4. Correlating the four minor suits with the four elements. Looking at the minor suits in The Alchemical Tarot, we will find meaning by associating each suit with an element and paring the element with one of the four psychological functions described by Carl Jung. We will also demonstrate how to read the cards in layouts designed to put us in touch with an inner source of wisdom that I call the Higher Self.
Because of the coronavirus outbreak,
Tarot at the Met is canceled
until the pandemic is under control enough to allow us to reconvene
Wednesday, June 17, 2020
from 2:00 pm to 4:30 PM
I will once again take a small group of people into the back rooms of the Metropolitan Museum to look at the museum’s collection of historic Tarot and divination cards, ranging from the earliest woodcut Tarocchi, printed in 15th century Italy, to rare 19th century Le Normand divination decks. All accompanied by my talk on the history and symbolism of the cards. This year we will also see one of the oldest and richly illustrated books on divination with cards, Le Sorti, published in Venice in 1540.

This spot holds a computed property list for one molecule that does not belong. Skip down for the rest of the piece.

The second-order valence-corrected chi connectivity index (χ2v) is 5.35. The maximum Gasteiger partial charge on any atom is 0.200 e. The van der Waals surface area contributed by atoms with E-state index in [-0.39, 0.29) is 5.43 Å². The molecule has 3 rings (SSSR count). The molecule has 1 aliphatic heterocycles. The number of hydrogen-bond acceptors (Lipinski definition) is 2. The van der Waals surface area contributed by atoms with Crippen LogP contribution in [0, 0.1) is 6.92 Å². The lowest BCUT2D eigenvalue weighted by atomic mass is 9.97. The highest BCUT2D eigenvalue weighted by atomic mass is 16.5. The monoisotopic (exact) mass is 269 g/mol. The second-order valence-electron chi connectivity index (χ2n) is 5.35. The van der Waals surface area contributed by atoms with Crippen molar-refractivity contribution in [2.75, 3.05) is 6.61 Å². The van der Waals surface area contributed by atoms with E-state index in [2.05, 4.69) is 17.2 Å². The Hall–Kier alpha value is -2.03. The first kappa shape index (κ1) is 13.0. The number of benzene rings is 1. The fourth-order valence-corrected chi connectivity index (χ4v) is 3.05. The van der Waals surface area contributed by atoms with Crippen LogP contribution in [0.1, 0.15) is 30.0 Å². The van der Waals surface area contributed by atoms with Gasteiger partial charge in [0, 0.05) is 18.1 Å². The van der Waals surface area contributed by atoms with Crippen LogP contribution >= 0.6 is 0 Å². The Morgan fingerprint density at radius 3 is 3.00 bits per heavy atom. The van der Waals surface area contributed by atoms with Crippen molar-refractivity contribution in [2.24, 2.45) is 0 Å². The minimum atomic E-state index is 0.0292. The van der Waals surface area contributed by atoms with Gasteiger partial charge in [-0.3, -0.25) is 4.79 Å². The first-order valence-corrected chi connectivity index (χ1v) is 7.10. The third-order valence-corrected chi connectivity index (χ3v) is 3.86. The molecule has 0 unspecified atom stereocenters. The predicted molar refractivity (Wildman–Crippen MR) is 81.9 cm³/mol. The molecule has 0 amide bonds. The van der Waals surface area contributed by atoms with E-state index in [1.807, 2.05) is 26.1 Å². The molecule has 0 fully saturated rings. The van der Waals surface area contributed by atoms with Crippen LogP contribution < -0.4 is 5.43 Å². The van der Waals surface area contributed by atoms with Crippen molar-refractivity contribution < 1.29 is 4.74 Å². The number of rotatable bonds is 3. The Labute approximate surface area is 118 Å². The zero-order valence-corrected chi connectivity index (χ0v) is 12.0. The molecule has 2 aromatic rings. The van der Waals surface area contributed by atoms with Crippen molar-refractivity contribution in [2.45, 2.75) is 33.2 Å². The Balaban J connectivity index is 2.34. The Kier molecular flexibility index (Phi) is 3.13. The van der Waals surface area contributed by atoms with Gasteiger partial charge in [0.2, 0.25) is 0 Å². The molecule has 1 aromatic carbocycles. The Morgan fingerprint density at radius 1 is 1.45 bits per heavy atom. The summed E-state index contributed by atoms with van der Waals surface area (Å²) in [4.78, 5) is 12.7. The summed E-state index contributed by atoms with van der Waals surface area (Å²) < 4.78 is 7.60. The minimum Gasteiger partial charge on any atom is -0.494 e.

The afternoon at the Met is $85 per person, prepaid. Each participant is also responsible for obtaining a ticket for entrance into the museum for the day. There is only room for 14 people at this event so don’t delay; it will fill up quickly. I will be handling this event myself; so all arrangement must be made through me.
To register contact me at:
Payments can be made by PayPal, check, Visa, or Master Card, or by requesting a PayPal invoice.
My Chinese workshops are also being conducted through Zoom.
You can contact Giselle Gao for details:
These photos are from my 2021 class in Hangzhou, China
To receive The Restored Temple of Hermes, my free newsletter e-mailed every three months or so, with links to my latest articles and news about up-coming lectures, workshops, and publications, send an e-mail to me with The Restored Temple of Hermes in the subject line. Also, please let me know what state or country you live in.
Issue 60 of the Restored Temple of Hermes was sent out on March 18, 2021. If you did not receive it you may need to send me an updated email address.